It’s 8pm on a Saturday night and you’re headed to the movies. The usher gives you and your friends 3D glasses and you’re super excited to see that new flick. You sit in the theatre, and somehow the images on the screen come out at you. A hand reaches forward and you flinch even though you know it’s not actually real. What you are seeing is a two dimensional event (a film), but experiencing its depth in 3D. Welcome to the Holographic Principle.
The Holographic Principle, initially presented by Gerard‘t Hooft, theorizes that we are in fact living on a two-dimensional surface and that the universe contains all the information necessary for our brains to interpret a three-dimensional existence. Sounds like science fiction right? Until you sit in a 3D movie, or use your computer.
Humans today have a unique perspective into the way the holographic principle functions because we exist in an age of enormous technological advancement. Take this article you’re reading right now, the words on this page don’t actually exist, but are a culmination of lines of code that come together and present themselves as words on a page. The hypothesis is that the Holographic Principle works in a similar manner.
The principle actually comes from the study of black holes. Stephen Hawking found that adding information to a black hole would cause the black hole to grow, but in surface area, not in volume. Initially, scientists thought that anything that entered a black hole would remain within it, but it would appear that it actually becomes encoded on its surface, or the “event horizon”.
Quantum physicists have taken this phenomenon and applied it to the universe as a hole. Physicists believe that the energy in our universe is encoded in its surface, and some believe that this means we are projections of that two-dimensional code. On a quantum level, this could make sense. Everything we see represented to us is the result of measurable mathematics. When we see colors we are actually seeing photons of electromagnetic radiation at certain wavelengths that we interpret as color. Our brains are built to take the items that we are presented with and deliver them to us logically. This begs the question, what is the nature of reality?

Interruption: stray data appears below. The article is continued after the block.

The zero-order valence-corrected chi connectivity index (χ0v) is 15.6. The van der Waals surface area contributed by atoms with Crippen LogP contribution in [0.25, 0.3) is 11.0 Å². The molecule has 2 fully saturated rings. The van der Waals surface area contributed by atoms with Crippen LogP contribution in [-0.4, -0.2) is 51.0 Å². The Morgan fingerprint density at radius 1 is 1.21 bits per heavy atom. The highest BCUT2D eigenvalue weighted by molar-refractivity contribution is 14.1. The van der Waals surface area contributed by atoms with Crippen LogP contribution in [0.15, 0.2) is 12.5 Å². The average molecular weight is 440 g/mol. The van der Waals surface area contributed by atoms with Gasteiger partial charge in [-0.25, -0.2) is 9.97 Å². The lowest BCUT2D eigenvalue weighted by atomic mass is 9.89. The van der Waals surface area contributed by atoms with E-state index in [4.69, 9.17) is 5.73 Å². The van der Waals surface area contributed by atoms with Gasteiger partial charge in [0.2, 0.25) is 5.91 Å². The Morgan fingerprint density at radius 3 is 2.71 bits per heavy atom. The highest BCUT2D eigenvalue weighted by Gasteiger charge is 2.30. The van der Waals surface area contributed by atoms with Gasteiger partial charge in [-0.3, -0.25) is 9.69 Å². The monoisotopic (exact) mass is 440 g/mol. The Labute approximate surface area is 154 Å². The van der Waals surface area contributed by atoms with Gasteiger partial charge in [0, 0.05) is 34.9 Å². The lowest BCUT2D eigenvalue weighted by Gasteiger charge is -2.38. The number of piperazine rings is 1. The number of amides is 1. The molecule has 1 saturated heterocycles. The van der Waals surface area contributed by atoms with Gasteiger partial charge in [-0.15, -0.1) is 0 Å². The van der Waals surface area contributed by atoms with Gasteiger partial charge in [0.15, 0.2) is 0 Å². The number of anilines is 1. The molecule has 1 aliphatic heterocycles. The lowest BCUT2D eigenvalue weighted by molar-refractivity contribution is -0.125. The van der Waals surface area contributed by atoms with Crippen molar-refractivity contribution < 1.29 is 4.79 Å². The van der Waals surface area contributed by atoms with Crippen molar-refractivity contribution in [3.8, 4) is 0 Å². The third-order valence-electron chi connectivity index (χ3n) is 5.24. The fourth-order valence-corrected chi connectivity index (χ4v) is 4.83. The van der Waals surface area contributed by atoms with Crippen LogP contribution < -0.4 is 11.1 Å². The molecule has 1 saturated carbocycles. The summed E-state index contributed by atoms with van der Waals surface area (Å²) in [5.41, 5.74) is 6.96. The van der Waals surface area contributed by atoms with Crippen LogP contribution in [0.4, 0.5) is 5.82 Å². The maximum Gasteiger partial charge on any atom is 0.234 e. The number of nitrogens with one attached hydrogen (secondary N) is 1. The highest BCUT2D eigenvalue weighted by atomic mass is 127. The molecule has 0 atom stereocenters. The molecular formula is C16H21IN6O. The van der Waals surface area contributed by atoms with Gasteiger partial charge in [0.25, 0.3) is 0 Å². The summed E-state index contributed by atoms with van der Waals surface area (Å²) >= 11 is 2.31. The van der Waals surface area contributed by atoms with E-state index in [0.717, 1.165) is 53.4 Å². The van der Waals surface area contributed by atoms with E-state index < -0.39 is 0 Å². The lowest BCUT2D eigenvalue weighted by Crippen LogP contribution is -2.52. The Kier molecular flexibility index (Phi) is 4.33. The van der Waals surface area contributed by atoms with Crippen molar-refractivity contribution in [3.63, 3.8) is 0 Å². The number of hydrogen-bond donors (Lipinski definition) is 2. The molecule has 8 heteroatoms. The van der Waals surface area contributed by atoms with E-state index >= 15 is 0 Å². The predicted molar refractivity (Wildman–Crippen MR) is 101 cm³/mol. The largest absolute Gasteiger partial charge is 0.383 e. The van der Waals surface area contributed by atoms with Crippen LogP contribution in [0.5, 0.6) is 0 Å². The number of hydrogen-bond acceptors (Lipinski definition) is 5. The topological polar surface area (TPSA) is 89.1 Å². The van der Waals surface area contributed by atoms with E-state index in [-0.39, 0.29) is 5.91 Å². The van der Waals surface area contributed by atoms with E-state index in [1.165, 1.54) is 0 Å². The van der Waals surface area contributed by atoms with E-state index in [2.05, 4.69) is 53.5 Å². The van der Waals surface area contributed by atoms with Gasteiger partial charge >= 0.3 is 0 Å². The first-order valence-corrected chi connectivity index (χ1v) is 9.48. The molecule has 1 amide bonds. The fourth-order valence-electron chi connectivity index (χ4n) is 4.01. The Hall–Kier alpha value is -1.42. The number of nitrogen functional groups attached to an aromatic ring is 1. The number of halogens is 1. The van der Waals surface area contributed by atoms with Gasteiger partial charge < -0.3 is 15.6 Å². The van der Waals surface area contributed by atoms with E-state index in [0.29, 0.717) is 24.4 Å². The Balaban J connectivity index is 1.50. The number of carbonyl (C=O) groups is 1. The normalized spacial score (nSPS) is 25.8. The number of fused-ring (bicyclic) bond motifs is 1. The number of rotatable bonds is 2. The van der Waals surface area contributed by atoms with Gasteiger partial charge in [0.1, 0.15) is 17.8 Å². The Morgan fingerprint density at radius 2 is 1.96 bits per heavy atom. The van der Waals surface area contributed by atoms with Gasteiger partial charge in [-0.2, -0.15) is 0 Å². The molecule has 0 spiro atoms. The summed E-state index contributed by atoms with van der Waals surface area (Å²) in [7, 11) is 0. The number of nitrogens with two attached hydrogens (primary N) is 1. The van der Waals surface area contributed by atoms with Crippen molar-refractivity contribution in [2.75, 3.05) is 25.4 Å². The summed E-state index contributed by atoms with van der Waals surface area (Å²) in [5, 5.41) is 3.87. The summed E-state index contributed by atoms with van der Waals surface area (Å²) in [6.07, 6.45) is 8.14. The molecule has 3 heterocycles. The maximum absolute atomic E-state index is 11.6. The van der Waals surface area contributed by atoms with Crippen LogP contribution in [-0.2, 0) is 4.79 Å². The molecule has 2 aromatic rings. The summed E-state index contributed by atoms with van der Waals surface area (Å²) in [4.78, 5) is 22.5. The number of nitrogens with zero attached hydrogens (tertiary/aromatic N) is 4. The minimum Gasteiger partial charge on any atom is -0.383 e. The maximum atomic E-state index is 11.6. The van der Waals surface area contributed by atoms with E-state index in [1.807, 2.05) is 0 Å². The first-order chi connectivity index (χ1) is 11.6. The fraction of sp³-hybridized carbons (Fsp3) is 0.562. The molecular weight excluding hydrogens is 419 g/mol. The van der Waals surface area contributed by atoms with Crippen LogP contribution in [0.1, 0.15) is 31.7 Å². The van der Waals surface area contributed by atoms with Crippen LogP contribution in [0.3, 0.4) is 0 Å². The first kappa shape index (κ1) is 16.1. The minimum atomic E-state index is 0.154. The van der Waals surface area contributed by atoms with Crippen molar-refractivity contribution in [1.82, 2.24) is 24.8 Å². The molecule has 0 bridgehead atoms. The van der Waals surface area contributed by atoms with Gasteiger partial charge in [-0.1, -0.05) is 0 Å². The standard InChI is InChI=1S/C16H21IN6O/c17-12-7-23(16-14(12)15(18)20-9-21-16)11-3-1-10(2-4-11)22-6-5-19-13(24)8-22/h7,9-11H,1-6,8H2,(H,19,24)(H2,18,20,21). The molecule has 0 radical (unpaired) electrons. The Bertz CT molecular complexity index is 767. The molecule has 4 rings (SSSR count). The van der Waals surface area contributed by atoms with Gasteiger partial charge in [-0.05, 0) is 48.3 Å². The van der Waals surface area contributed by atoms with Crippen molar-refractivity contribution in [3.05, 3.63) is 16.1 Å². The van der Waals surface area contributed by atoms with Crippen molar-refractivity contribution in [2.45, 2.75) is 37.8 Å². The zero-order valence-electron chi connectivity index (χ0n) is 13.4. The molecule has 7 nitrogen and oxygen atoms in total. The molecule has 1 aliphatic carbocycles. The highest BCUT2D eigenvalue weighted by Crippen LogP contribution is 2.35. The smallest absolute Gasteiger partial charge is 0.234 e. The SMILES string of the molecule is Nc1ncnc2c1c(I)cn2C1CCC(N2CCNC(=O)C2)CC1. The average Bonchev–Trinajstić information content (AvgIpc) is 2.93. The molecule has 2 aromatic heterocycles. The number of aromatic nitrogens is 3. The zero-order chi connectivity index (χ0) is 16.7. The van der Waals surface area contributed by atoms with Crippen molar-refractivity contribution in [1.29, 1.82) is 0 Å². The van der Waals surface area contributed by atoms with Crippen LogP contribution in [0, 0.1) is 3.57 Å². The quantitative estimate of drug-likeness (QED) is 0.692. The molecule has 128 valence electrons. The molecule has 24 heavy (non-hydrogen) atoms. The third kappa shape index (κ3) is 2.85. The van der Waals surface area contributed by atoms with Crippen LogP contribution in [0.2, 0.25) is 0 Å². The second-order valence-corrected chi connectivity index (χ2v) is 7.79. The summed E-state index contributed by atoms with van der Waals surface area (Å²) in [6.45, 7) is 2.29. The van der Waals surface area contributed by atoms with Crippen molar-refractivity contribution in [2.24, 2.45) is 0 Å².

Philosophical heavyweights like Descartes and Kant theorize that the nature of existence is subjective. Everything that we experience enormously affects how we view every aspect of our physical reality, so we know that humans don’t see the world objectively. But what is there is no physical objectivity at all?
If nothing in our universe exists in actual physical reality, and we do in fact exist in a hologram, is that hologram objective?
Physicists would say yes. Even though we interact with the world in a subjective manner, the Holographic Principle works on the objectivity of energy in the universe that is imprinted on its surface. If this is true, it means our perception of everything in the universe is completely unreliable, and if scientists eventually prove this theory, it would change the way we view the world forever.